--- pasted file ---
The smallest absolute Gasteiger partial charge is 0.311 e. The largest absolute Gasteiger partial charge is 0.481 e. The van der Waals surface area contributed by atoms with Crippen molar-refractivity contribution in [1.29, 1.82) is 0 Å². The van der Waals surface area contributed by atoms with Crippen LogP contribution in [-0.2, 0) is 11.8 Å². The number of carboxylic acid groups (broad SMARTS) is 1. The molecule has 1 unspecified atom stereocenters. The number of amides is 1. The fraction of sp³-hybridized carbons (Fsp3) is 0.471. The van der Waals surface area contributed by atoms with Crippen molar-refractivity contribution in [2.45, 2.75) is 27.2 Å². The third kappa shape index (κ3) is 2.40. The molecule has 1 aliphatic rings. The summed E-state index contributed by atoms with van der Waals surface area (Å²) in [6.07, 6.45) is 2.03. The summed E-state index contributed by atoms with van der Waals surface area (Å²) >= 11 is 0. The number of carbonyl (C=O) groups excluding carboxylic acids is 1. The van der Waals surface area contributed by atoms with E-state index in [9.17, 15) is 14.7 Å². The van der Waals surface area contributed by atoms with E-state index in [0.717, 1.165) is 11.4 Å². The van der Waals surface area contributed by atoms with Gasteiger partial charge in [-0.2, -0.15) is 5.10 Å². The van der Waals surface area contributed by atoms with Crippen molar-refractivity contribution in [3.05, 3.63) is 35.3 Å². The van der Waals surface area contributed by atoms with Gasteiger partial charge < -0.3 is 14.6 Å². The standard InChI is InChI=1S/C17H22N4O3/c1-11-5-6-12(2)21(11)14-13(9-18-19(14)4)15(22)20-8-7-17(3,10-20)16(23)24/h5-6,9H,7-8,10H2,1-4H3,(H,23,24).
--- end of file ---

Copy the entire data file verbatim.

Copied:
The smallest absolute Gasteiger partial charge is 0.311 e. The largest absolute Gasteiger partial charge is 0.481 e. The van der Waals surface area contributed by atoms with Crippen molar-refractivity contribution in [1.29, 1.82) is 0 Å². The van der Waals surface area contributed by atoms with Crippen LogP contribution in [-0.2, 0) is 11.8 Å². The number of carboxylic acid groups (broad SMARTS) is 1. The molecule has 1 unspecified atom stereocenters. The number of amides is 1. The fraction of sp³-hybridized carbons (Fsp3) is 0.471. The van der Waals surface area contributed by atoms with Crippen molar-refractivity contribution in [2.45, 2.75) is 27.2 Å². The third kappa shape index (κ3) is 2.40. The molecule has 1 aliphatic rings. The summed E-state index contributed by atoms with van der Waals surface area (Å²) in [6.07, 6.45) is 2.03. The summed E-state index contributed by atoms with van der Waals surface area (Å²) >= 11 is 0. The number of carbonyl (C=O) groups excluding carboxylic acids is 1. The van der Waals surface area contributed by atoms with E-state index in [9.17, 15) is 14.7 Å². The van der Waals surface area contributed by atoms with E-state index in [0.717, 1.165) is 11.4 Å². The van der Waals surface area contributed by atoms with Gasteiger partial charge in [-0.2, -0.15) is 5.10 Å². The van der Waals surface area contributed by atoms with Crippen molar-refractivity contribution in [3.05, 3.63) is 35.3 Å². The van der Waals surface area contributed by atoms with Gasteiger partial charge < -0.3 is 14.6 Å². The standard InChI is InChI=1S/C17H22N4O3/c1-11-5-6-12(2)21(11)14-13(9-18-19(14)4)15(22)20-8-7-17(3,10-20)16(23)24/h5-6,9H,7-8,10H2,1-4H3,(H,23,24).